Miami Marlins pitcher Sandy Alcantara

Sandy Alcantara. As attention begins to focus on the National League Most Valuable Player race, the Miami Marlins pitcher is a deserving name you probably won’t hear much about.

Alcantara won’t get much serious consideration for the price for several reasons, all of them bad. To date, almost all of that attention has gone to St. Louis Cardinals first baseman Paul Goldschmidt, the likely winner.

Statistically, however, virtually every number that modern voters tend to consider in their consideration of “value” favors Alcantara. With a quarter of the season remaining, those numbers aren’t overwhelming, meaning that at the end of the season the final judgment could legitimately swing.

Miami Marlins pitcher Sandy Alcantara has a strong case for NL MVP

For now, however, an intellectually honest MVP ballot would show Alcantara in the lead.

By modern measurement standards of “value,” two or three top the list.

  • Earn above replacement. In games on August 19, Alcantara produced 6.8 WAR for his Miami Marlins. It’s a better NL. Goldschmidt’s WAR in St. Louis is right on Alcantara’s heels, at 6.7. This number is therefore a virtual draw, with a slight advantage over Alcantara.
  • OPS+/ERA+. This stat is an assessment of the player’s superiority to league averages, with 100 equaling an average payer. Goldschmidt’s OPS+ currently sits at 200, which identifies him as exactly twice as productive as his peers. But Alcantara’s ERA+ of 210 again gives him a slight statistical advantage.
  • Batter-pitcher games. Goldschmidt has a league-leading .421 on-base average, meaning he’s “won” 42.1 percent of his individual pitcher-batter battles. Again, this is MVP worthy. But Alcantara has faced 663 opposing batters so far this season and only allowed 169 of them to reach base. That’s a 74.6% refusal rate, significantly higher than Goldschmidt’s 42.1% success rate.

It is possible to tilt this argument towards Goldschmidt by comparing players to league standards. Alcantara’s denial rate is 6.1% higher than the average NL pitcher’s 68.5% denial rate. Goldschmidt’s 42.1 pass rate is 10.6% higher than the NL average pass rate.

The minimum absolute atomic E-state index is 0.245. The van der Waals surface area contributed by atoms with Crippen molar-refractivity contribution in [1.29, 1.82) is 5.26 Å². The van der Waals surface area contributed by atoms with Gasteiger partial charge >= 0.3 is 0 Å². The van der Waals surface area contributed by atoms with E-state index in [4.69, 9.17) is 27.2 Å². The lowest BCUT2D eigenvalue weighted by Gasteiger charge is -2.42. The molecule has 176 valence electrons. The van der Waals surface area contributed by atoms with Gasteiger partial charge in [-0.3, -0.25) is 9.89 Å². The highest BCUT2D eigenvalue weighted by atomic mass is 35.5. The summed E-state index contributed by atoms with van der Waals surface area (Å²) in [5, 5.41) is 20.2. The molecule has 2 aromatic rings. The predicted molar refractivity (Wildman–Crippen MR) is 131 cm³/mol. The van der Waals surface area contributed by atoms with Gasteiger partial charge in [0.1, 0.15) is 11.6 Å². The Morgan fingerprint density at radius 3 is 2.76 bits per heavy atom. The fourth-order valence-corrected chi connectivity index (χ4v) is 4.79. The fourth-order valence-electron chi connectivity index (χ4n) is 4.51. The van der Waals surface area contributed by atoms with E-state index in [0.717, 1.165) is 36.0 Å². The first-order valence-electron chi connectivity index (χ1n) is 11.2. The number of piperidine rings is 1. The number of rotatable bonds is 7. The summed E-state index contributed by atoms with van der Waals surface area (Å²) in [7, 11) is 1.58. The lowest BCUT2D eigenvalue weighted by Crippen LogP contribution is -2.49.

When it comes to MVP voting, the biggest knock against pitchers tends to be precisely that they are pitchers, which means they have far less influence in games than everyday gamers. At the most simplistic level, this is obviously true. Goldschmidt played 112 games for his Cardinals, Alcantara only 24 for his Marlins.

But the superficiality of this simplistic approach was suggested in the paragraph concerning batter-pitcher match-ups. Goldschmidt may have played in a lot more games, but to date he has “only” influenced the outcome of 486 batter-pitcher matchups, that is, the number of his plate appearances. Far from being a liability, Alcantara actually has a big advantage in game influence, having faced 663 opposing batters. That’s 167 more chances to influence the outcome of a game than Goldschmidt has had.

Even throwing in intangibles such as Goldschmidt’s “influence” from being in the circle on the bridge, or his field prowess – and for the record, his field stats are perfectly average – and it’s still impossible to even approach the substantial advantage of Alcantara in the game. influence.

The Alcantara advantage ends up being reflected in the added win probability as well. He provided Miami’s 4.9 win probability games on the season; Goldschmidt added a 4.6 win probability for the Cardinals. This is another advantage, although also preliminary and fluid, for Alcantara.

The other common argument that will be used to advance Goldschmidt’s MVP bid over Alcantara’s is that the Goldschmidt Cardinals are in contention in NL Central, while the Alcantara Marlins are not in contention in the NL Central. East of NL.

Indeed, we are already hearing rumors of this “downside” in the discussion of the NL Cy Young race, where Alcantara is one of the main contenders. Advocates for his main challengers in this contest, including Tony Gonsolin of Los Angeles and Max Fried of Atlanta, allude to this distinction at the start of their presentations.

Because value is value, that’s as fallacious an argument for MVP as it is for Cy Young. Logically in the case of the Marlins pitcher, it boils down to: Sandy Alcantara can’t be MVP (or winner of Cy Young) because Brian Anderson, Trevor Rogers and Jacob Stallings stink. What alternate universe is this logical thought in?

None of this is to say that Alcantara should be the choice of NL MVP voters at the end of the season. His margins over Goldschmidt are close enough that judgment could easily swing by the start of postseason games.

But they are making the case, at this point at least, for serious consideration of Alcantara for his league’s top on-court honor. If the vote happened today, he probably wouldn’t even make the top three, even though statistically he would deserve the trophy.

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